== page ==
It’s currently estimated that around 1 in 4 pregnancies end in miscarriage. Whilst that figure may seem distressingly high, it actually only takes into account the losses which are reported. Many women, who miscarry early into their pregnancy, will do so at home, alone, and often with limited medical guidance or follow up appointments.
My first pregnancy, devastatingly, ended in an early miscarriage. After a long battle with infertility and multiple cycles of ICSI, we’d finally had our positive on a pregnancy test, needless to say we were living in a state of elation. Minutes after making a joyous, much dreamed of, appointment for our seven-week viability scan, I was back on the phone to the clinic asking for advice following a bleed. It had taken us almost four years to conceive and yet only a matter of hours for the hope, possibility and promise, of new life, to leave my body.
And my heart was crushed.
I then suffered an ectopic pregnancy at the same time I was pregnant with my son. The odds of what happened to me sit around the 1 in 40,000 mark, however, ectopic pregnancy itself isn’t uncommon and around 11,000 or 1 in 80 pregnancies, each year, will grievously end that way. Ectopic pregnancies can also be life-threatening for the mother and, at times result in emergency surgery. It is frightening, it is alarming, and it is heart-breaking.
In both cases I was offered no counselling, no support and was left feeling abandoned, guilty and overwhelmingly scared.
I’ve recently connected with the wonderful Louise Zeniou who, following her own ectopic pregnancy in 2015, has created and recently launched Cradle; a charitable, non-profit, organisation, which provides support to parents during, and following, any early pregnancy loss, as well as supporting healthcare professionals in the delivery of continuity of bereavement care, across the UK.
Louise firmly believes that every pregnancy matters, knowing that whether a pregnancy has lasted for days, weeks or months; it means something to the parents. Through Cradle she wants others to know that they are not alone and that someone does understand:
“We understand the potential fear, physical pain, shock and confusion you may have experienced. Everything you feel, or perhaps don’t feel, right at this moment is completely normal. We’ve been where you are, you’re not alone.”
Cradle is run by a team of national early pregnancy loss ambassadors, who have all suffered their own losses, and now work to support others by partnering with their chosen NHS Gynae Wards, EPAUs (Early Pregnancy Assessment Units), A&E, and any other department responsible for the care of parents experiencing early loss.
Cradle is there to help, and regularly run support groups, contribute to NHS training days, as well as working with other charities in the baby loss community. This week, Cradle will be hosting the Legacy of Leo’s #babylosshour, on Twitter, on Tuesday 30th July at 8pm, with the hope of bringing people together to unite in their loss, and comfort each other through their grief.
Cradle are also fundraising to donate comfort bags to women, and their partners, who are undergoing hospital care either at the time of, or following, baby loss. The bags are filled with a mixture of practical necessities, like toothbrushes and toiletries, alongside beautiful keepsakes including sunflower seeds and a candle. Patients will also find a letter from Louise, offering immediate acknowledgement of the loss and the range of unknown feelings often experienced, as well as highlighting the online resources Cradle provides, in terms of support groups, and direct contact details.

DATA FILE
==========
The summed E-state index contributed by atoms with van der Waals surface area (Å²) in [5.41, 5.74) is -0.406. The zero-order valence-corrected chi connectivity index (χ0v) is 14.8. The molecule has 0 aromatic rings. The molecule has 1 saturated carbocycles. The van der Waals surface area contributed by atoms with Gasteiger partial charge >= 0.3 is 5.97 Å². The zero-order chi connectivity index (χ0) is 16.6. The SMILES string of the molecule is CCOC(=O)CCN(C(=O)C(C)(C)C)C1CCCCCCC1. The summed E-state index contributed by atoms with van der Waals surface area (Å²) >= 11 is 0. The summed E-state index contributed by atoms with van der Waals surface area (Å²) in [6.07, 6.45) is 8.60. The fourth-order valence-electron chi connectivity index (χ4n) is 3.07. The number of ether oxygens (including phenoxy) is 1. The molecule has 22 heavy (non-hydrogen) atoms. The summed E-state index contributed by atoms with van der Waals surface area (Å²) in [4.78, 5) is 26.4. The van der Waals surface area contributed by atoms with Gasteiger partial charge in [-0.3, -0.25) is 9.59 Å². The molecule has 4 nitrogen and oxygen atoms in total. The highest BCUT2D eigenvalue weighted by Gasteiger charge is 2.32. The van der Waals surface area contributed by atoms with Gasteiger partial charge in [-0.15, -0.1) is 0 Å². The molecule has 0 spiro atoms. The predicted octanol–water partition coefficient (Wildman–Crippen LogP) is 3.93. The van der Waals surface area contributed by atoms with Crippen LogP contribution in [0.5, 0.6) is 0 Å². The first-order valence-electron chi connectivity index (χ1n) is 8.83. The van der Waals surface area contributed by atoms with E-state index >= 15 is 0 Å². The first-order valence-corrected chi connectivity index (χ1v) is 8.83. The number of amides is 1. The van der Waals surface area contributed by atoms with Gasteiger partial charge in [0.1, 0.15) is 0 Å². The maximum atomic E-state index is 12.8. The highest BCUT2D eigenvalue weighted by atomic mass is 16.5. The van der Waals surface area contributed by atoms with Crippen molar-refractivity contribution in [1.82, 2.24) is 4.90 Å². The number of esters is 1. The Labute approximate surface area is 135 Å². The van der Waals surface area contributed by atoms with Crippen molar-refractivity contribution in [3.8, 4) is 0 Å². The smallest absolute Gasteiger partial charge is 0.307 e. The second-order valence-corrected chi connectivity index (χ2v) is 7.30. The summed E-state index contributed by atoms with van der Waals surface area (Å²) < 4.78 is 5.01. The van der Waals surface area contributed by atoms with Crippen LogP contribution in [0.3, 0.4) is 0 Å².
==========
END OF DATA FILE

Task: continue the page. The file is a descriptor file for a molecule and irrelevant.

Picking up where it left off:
“We know that soaps and sunflower seeds won’t take away the pain of losing a baby, but want to let bereaved parents know we’re thinking about them and are here for them, if and when they ever need us.”
Despite only launching earlier this month, Cradle has already been nominated for The Butterfly Awards, becoming an Advocate Awareness finalist. The awards are in place to honour survivors and celebrate the invaluable work of those supporting them. I’ve said it before, and I’ll say it again; it’s only when we stand united, speaking out together, that silences will be broken.
I’m sure you’ll all join me in wishing Louise and her beautiful team of ambassadors well on the night and also in fundraising too. As you can imagine, the work Cradle do is extremely close to my heart, and truly does provide such worthwhile and compassionate care to those who all too easily become forgotten, in a desperate time of need.
If anyone has, tragically, suffered from pregnancy loss and is looking for support, please do reach out to Cradle. You can find Cradle’s Facebook peer support group at facebook.com/cradleEPL follow them on Twitter @cradle_EPL and Instagram too instagram.com/cradle_epl
Whilst losing a baby early on can feel overwhelming, confusing and is a traumatic experience, please remember you are not alone, and support is available.
How you can help…
Knitting: Cradle has a lovely team of knitting ambassadors who are working together to make white angels to sell to raise funds. If you’re interested in knitting for Cradle, please email: firstname.lastname@example.org
Become a local ambassador: If you have experienced early pregnancy loss and would like to support others during their pain, then please contact Louise:
Cradle also run early loss football teams, for dads to meet and support each other. If you’re interested in joining or setting up a local team, please email: email@example.com
Cradle would like to thank their retail partners: Morrisons, Dobbies, Lush and GoJute.
Cradle is a supporter of the guidelines of the national bereavement care pathway.